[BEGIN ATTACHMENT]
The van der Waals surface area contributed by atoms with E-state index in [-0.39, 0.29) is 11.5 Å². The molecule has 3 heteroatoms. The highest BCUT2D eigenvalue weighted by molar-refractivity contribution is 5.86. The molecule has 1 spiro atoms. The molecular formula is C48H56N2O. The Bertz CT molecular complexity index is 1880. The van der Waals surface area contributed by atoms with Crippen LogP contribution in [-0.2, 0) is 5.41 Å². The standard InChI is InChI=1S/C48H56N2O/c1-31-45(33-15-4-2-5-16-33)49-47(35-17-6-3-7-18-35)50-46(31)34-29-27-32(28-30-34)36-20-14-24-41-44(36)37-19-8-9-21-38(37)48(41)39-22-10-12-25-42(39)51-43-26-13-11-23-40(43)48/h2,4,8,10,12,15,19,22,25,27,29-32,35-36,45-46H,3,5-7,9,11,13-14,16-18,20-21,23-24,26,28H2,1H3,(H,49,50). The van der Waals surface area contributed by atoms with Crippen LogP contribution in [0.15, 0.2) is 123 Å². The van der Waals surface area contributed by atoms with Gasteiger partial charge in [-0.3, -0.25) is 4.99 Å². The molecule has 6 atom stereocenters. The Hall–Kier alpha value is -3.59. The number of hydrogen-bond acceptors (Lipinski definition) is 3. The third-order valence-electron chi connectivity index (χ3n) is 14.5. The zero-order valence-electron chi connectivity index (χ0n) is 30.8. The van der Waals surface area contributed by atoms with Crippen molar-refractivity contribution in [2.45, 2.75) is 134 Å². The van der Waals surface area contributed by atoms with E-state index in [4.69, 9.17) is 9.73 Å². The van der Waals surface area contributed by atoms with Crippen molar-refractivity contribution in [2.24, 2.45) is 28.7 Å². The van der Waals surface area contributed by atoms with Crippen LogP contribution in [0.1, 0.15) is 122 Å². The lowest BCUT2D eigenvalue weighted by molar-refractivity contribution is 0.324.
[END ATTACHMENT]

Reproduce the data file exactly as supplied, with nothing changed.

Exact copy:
The van der Waals surface area contributed by atoms with E-state index in [-0.39, 0.29) is 11.5 Å². The molecule has 3 heteroatoms. The highest BCUT2D eigenvalue weighted by molar-refractivity contribution is 5.86. The molecule has 1 spiro atoms. The molecular formula is C48H56N2O. The Bertz CT molecular complexity index is 1880. The van der Waals surface area contributed by atoms with Crippen LogP contribution in [-0.2, 0) is 5.41 Å². The standard InChI is InChI=1S/C48H56N2O/c1-31-45(33-15-4-2-5-16-33)49-47(35-17-6-3-7-18-35)50-46(31)34-29-27-32(28-30-34)36-20-14-24-41-44(36)37-19-8-9-21-38(37)48(41)39-22-10-12-25-42(39)51-43-26-13-11-23-40(43)48/h2,4,8,10,12,15,19,22,25,27,29-32,35-36,45-46H,3,5-7,9,11,13-14,16-18,20-21,23-24,26,28H2,1H3,(H,49,50). The van der Waals surface area contributed by atoms with Crippen LogP contribution in [0.15, 0.2) is 123 Å². The van der Waals surface area contributed by atoms with Gasteiger partial charge in [-0.3, -0.25) is 4.99 Å². The molecule has 6 atom stereocenters. The Hall–Kier alpha value is -3.59. The number of hydrogen-bond acceptors (Lipinski definition) is 3. The third-order valence-electron chi connectivity index (χ3n) is 14.5. The zero-order valence-electron chi connectivity index (χ0n) is 30.8. The van der Waals surface area contributed by atoms with Crippen molar-refractivity contribution in [2.45, 2.75) is 134 Å². The van der Waals surface area contributed by atoms with E-state index in [4.69, 9.17) is 9.73 Å². The van der Waals surface area contributed by atoms with Crippen molar-refractivity contribution in [2.24, 2.45) is 28.7 Å². The van der Waals surface area contributed by atoms with Crippen LogP contribution in [0.1, 0.15) is 122 Å². The lowest BCUT2D eigenvalue weighted by molar-refractivity contribution is 0.324.